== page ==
Retire Early Fishing Dawn Ellner Flickr
Image source: Dawn Ellner via Flickr.

Making sure you save enough to retire comfortably is an essential part of your financial planning. Whether you're just getting started or are a seasoned veteran, it's a good idea to make 2016 the year in which you make substantial progress toward reaching your retirement goals. Below, you'll find several ideas to make your retirement dreams a reality.

1. Give your saving a raise.
If you were fortunate enough to get a year-end bonus or salary increase for 2016, one smart thing to do is to use at least part of it to increase the amount you save for retirement. Boosting your 401(k) contribution by a single percentage point can add an additional five-figure or even six-figure amount to your retirement nest egg over the course of a career, and if it makes you eligible to get an even larger matching contribution from your employer, that's even better. Whether you use an employer-based plan or contribute to an IRA, putting more aside in 2016 will get you on the road to prosperity more quickly.

2. Get your debt under control.
The closer you get to retirement, the less debt you should have on your personal balance sheet. Once paychecks stop coming in, so too does most of the monthly income you used to make interest and principal payments. Getting high-rate debt like credit card balances paid off is paramount, but even less onerous debt like a mortgage or student-loan payments should be targets for elimination before you reach retirement age. If you can reach that goal, it will make it much simpler to make ends meet in retirement.

3. Assess your long-term care needs.
Healthcare expenses can be a huge burden in retirement, and many people make the mistake of thinking Medicare covers all of their potential healthcare costs. One thing Medicare doesn't cover is long-term care, and you'll need separate insurance coverage in order to make sure you don't bear the full burden of all of those expenses. Long-term care insurance has been a tough market for insurers, so it could be hard to get the coverage you want at the price you'd like to pay. The earlier you start looking, the more affordable long-term care insurance will be.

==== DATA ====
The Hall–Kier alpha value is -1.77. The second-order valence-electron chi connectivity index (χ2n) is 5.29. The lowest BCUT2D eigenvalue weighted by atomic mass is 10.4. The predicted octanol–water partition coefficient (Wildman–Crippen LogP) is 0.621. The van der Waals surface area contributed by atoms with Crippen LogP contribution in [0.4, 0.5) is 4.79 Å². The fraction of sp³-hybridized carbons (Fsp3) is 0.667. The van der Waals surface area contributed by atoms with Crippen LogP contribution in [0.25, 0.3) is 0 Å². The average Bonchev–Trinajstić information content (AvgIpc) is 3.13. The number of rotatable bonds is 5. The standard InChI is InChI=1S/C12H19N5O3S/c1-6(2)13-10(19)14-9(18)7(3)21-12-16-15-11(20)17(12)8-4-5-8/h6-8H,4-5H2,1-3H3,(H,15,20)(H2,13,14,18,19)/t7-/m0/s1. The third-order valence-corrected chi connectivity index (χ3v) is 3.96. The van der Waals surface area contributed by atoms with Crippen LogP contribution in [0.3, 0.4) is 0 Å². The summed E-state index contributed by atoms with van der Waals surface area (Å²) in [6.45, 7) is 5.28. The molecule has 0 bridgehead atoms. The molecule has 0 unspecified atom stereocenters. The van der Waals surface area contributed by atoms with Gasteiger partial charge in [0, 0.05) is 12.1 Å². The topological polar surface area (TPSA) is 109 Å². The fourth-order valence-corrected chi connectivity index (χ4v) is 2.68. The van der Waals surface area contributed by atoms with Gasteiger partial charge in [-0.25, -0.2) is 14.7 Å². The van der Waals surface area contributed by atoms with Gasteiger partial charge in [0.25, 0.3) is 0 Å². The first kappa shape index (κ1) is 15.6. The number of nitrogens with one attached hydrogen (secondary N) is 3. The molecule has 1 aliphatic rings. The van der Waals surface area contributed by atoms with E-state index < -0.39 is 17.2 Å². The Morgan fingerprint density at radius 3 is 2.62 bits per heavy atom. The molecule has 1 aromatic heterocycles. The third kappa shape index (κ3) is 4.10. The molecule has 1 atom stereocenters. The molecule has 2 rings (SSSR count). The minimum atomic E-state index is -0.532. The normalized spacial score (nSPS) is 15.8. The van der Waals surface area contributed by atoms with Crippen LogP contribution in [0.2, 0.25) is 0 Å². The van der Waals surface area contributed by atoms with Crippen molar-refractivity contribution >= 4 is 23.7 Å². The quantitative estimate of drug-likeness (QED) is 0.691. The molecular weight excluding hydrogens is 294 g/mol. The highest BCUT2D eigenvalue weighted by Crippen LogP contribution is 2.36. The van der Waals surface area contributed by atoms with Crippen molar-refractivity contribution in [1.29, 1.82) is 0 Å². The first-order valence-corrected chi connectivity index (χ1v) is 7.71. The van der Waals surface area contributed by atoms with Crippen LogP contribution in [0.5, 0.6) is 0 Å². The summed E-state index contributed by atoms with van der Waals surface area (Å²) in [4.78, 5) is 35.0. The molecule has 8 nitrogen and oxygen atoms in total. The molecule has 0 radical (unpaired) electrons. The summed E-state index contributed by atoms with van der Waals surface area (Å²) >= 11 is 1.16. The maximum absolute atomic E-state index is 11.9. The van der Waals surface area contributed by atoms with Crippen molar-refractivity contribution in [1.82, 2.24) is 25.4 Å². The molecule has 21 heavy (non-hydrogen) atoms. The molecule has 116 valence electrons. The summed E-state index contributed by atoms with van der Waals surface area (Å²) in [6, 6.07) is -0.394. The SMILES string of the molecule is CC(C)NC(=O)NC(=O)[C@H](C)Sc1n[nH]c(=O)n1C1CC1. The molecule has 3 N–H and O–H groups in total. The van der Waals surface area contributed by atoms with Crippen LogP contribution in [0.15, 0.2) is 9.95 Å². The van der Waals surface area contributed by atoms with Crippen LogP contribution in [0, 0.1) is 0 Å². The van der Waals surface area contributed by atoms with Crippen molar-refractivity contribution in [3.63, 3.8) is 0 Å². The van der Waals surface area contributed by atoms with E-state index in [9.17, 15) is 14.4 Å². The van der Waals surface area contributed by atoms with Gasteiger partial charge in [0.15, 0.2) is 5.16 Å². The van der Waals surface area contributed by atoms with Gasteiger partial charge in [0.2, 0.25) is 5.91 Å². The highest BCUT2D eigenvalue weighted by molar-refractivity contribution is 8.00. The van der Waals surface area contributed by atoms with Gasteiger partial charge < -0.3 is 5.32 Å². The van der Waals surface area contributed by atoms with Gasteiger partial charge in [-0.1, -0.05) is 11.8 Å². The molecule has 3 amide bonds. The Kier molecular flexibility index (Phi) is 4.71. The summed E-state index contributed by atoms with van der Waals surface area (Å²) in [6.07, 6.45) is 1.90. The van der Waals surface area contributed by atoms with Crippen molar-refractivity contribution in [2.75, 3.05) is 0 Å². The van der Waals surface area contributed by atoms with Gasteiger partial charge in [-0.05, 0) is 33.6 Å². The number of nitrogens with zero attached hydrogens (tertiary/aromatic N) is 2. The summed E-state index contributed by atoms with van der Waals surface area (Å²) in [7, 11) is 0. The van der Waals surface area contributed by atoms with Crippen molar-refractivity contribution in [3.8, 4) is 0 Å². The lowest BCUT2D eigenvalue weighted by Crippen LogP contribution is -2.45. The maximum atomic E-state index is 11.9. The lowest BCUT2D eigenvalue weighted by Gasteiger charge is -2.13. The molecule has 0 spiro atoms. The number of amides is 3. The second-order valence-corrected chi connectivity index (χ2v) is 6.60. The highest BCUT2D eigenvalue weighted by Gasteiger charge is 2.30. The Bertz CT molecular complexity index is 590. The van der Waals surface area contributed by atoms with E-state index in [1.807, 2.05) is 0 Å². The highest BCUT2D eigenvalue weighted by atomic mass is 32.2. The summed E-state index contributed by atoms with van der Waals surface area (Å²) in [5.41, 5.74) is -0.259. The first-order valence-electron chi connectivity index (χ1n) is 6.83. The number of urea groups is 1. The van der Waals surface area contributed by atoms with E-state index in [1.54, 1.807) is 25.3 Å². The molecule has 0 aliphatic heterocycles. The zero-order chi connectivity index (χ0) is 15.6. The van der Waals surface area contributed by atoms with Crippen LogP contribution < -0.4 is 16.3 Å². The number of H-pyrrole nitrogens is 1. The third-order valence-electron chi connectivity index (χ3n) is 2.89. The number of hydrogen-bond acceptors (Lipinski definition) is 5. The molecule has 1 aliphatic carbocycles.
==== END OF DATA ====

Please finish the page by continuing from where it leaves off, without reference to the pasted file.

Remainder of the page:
4. Start planning a retiree budget.
It's easy to focus solely on the investing side of retirement, but the other side of the equation is just as important. Knowing how much you anticipate spending after you retire can help you define exactly how much money you need to accumulate during your career. If you can find ways to cut your spending without sacrificing your quality of life, then it could allow you to retire that much sooner. From downsizing a home to considering a move to a lower-cost location, thinking about your retirement expenses can awaken a creative instinct and make thoughts of retiring much more exciting.

5. Plan your Social Security.
As retirement approaches, you'll want to look at all of your potential income sources. The majority of Americans rely on Social Security for at least half of their retirement income, so it's important to be smart about when you plan on taking your benefits and how family dynamics come into play. Whether you decide to take Social Security at your earliest opportunity, at age 62, or wait until age 70 to boost the size of your monthly payments, knowing the ropes of how Social Security works is essential to your financial security.

Being smart about retirement means taking advantage of everything in your financial arsenal. Investing better, controlling your costs, and protecting yourself from unexpected financial catastrophes are all important in order to put together a plan for your retirement that you can live with.

Dan Caplinger has no position in any stocks mentioned. The Motley Fool has no position in any of the stocks mentioned. Try any of our Foolish newsletter services free for 30 days. We Fools may not all hold the same opinions, but we all believe that considering a diverse range of insights makes us better investors. The Motley Fool has a disclosure policy.